DUNDEE, Mich. (WWJ/AP) - Flooding along the River Raisin in Monroe County left some roads and parks swamped on Tuesday as area residents and business owners took precautions to keep floodwaters from causing more damage.
Flood warnings were in effect for communities including Dundee and Monroe follow heavy weekend rains, the National Weather Service said, and the river was expected to crest by later in the day.
M-50 in Dundee has been closed, including a bridge in downtown, after water washed over the roadway, the Michigan Department of Transportation said. The River Raisin rose more quickly in the area than anticipated.
"When the water touches the bridge, it adds pressure to the beams and causes stress on the bridge, so it has to be closed," Dave Uhl, manager of the Village of Dundee, told the Monroe News.
With the water level about 10 feet above normal Tuesday morning, officials said the post office was being temporarily relocated with all P.O. Box and retail mail services to the Monroe Post Office.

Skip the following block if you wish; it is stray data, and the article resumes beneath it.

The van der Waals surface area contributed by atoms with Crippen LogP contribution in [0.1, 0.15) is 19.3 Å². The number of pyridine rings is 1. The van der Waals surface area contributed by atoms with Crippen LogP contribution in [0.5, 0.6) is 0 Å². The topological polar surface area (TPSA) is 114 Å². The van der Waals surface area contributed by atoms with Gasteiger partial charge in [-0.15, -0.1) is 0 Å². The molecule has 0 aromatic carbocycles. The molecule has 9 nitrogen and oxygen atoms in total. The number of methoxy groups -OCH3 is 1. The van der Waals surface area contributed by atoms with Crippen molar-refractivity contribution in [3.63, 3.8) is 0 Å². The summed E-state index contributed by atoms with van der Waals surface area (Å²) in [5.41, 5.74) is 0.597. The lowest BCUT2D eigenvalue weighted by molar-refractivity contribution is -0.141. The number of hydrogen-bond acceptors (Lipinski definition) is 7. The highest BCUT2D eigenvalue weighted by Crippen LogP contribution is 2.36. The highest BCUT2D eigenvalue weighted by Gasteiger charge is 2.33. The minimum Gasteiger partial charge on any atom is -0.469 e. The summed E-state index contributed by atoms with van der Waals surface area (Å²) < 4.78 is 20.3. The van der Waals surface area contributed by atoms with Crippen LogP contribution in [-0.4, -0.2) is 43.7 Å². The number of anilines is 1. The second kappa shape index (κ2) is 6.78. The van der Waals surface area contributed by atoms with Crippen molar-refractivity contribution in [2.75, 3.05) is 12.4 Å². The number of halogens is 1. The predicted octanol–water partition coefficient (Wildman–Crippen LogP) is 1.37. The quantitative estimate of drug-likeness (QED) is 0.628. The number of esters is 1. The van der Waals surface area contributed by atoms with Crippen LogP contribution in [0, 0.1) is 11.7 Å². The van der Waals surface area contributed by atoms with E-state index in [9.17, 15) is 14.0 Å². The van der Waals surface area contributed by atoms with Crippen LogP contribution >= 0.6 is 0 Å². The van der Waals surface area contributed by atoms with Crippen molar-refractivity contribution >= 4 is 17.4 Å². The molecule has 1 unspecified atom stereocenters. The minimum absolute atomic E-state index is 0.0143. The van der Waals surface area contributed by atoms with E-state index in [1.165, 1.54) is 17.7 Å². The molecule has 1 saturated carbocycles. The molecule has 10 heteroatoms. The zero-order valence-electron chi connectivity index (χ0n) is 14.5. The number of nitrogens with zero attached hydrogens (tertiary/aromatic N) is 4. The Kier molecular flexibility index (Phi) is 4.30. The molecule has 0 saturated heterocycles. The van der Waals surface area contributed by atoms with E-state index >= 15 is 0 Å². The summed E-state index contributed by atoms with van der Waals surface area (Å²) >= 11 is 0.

Michael Slabe, a village trustee and volunteer, said they're ready for about anything when it comes to flooding.
"The village of Dundee has had a grip on these floods for several years," he told WWJ Newsradio 950. "They've had three in the past six years now. We're pretty much used to handling it, and we're used to helping people who need it, and we're used to dealing with what occurs with a flood."
Amy Valentine, whose yard backs up to the river, said this is the worst she's seen.
"We've only been here three years, and when we moved they said it was the worst flooding — and it never hit the play set," Valentine said. "Now it's past the play set... I think I'm gonna go home and get flood insurance."
Sean Wilson, the owner of Lucky Dogs Credit and Cars and Dundee U-Haul, monitored the waters using a webcam Monday night and was out early Tuesday preparing for potential flooding.
"I got up every couple of hours to check it," Wilson told the newspaper Tuesday morning, when the water was about 40 yards from his building.
Wilson worked at the business during floods in 2011 that brought about 8 inches of water in parts of the building. He said they moved everything off the lot on Monday and that hundreds of sandbags were put into place.
Dundee also has sandbags ready to give to residents and business owners, Uhl said.
Meanwhile, crews in Kalamazoo pumped water from a flooded minor league baseball park, the Kalamazoo Gazette said. The overflowing Kalamazoo River swamped Homer Stryker Field on Saturday, prompting the Kalamazoo Growlers to postpone several games.
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